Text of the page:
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ND Schools Prep for Laws Targeting Transgender Students

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Monday, August 21, 2023   

North Dakota school districts are making final preparations for the new academic year. But there are questions about what the environment will be like for transgender students on the heels of new state laws.

North Dakota recently adopted measures LGBTQ advocates say further erode the rights of trans students - including prohibitions on the use of preferred pronouns, and requiring staff to inform parents if a student identifies as transgender.

Fargo's superintendent has said those directives conflict with federal law, and the district will prioritize non-discriminatory policies.

Grand Forks Superintendent Terry Brenner said they'll comply, but he said he worries about the potential fallout.

"My concern is that the suicide rate was high among transgender students previous to the law being enacted," Brenner said, "and there's concern that that metric will rise moving into the future."

Brenner noted that his office faced calls to refuse to adhere to the new laws - but in the end, the district felt the need to be in compliance.

Prior to the changes, Grand Forks had accommodations for things like pronoun requests - and Brenner said they didn't cause problems.

The issue is playing out in other states, with Virginia's largest school district saying it won't follow anti-transgender laws.

North Dakota also now restricts transgender students from using the bathroom consistent with their gender identity.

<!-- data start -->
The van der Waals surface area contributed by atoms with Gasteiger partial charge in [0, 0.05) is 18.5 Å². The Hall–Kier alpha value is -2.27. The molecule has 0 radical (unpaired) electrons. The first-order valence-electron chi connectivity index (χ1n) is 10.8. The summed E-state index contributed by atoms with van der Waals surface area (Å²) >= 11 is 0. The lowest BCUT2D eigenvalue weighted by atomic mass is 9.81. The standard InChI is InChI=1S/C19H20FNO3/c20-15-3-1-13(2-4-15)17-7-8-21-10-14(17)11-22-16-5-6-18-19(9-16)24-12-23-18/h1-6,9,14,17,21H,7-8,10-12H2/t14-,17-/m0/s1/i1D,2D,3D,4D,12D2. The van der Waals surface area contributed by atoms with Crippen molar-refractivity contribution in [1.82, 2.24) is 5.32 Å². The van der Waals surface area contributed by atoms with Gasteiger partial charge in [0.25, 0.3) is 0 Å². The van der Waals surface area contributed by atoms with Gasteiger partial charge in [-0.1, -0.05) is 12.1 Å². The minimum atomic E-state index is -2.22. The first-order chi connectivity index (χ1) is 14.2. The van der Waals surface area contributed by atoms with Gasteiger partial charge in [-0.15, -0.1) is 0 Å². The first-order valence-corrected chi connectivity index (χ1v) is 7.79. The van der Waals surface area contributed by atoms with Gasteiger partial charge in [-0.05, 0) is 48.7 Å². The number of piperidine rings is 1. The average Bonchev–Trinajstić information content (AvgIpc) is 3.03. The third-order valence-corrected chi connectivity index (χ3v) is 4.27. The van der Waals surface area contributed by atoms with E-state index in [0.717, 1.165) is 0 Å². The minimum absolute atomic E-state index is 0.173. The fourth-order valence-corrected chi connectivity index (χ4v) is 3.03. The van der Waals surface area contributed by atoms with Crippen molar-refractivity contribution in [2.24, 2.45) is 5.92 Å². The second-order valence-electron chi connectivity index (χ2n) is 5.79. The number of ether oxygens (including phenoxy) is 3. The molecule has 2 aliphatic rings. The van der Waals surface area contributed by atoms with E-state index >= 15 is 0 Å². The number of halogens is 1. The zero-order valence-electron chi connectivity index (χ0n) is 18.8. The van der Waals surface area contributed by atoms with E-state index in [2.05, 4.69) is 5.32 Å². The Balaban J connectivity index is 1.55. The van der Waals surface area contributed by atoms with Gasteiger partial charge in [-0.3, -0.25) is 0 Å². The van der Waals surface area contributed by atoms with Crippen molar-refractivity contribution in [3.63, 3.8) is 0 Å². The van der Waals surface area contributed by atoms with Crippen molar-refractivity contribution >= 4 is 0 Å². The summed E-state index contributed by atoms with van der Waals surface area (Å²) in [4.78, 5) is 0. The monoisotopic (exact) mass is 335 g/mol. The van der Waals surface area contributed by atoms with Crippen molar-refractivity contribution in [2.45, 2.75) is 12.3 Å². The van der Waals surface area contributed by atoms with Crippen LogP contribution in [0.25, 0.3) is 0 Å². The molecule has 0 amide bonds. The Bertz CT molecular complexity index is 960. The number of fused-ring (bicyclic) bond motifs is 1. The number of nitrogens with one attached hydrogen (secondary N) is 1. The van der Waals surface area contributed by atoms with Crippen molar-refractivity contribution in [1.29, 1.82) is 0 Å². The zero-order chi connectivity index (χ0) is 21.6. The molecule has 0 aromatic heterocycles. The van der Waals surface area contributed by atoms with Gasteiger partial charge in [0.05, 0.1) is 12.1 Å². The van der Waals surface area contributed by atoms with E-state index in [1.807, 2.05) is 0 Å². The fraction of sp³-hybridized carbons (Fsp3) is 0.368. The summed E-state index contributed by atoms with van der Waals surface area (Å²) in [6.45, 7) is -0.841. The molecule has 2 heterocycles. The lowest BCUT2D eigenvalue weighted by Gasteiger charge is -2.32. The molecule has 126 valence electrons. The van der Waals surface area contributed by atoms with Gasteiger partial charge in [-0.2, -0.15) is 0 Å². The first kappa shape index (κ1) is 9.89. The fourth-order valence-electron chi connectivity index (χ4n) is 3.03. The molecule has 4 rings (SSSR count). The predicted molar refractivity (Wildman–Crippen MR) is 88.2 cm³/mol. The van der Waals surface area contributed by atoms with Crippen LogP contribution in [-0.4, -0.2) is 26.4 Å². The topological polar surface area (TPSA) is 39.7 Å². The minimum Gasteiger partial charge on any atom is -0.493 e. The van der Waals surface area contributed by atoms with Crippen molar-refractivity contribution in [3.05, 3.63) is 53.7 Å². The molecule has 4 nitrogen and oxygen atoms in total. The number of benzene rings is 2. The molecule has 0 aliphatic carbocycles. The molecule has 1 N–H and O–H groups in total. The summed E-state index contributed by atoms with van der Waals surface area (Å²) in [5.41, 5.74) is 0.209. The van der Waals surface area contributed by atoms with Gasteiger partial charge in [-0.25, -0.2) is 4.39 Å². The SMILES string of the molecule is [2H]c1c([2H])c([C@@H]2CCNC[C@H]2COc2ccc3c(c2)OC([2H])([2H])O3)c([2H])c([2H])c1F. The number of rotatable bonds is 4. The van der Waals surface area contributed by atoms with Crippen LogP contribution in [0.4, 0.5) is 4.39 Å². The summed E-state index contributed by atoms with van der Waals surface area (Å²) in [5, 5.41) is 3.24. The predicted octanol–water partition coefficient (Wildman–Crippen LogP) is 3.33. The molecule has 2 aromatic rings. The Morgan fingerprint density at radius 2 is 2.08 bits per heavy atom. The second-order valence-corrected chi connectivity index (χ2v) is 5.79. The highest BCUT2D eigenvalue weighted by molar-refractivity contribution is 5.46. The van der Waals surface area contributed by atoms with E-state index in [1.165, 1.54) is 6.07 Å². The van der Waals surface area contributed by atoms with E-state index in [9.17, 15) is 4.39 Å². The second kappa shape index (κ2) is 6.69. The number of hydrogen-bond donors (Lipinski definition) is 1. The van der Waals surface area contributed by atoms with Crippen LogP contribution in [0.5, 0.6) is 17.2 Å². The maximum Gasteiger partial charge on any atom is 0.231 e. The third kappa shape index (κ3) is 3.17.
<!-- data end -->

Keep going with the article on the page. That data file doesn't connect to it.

The American Civil Liberties Union of North Dakota's Advocacy Manager Cody Schuler said districts have been put in a tough spot.

He said staff know what's best for students, and they now risk playing a role in pushing some of them away.

"There are people who are contemplating or have already left the state because they've lost health care with the gender-affirming care ban," said Schuler. "There are those who have already had a hard enough time in their school districts. Now those families who have transgender family members - it's not a large population in the state - but it is a significantly vulnerable population."

In signing such laws, Gov. Doug Burgum argued the state is balancing the "rights and interests of students, parents and teachers."

But Schuler said what's happening in North Dakota goes beyond many of the culture war debates that have popped up around the country.

"This isn't about a Nativity scene at a Christmas program in the school auditorium," said Schuler. "This is about life-or-death situations with our youth and who they are and their human development."




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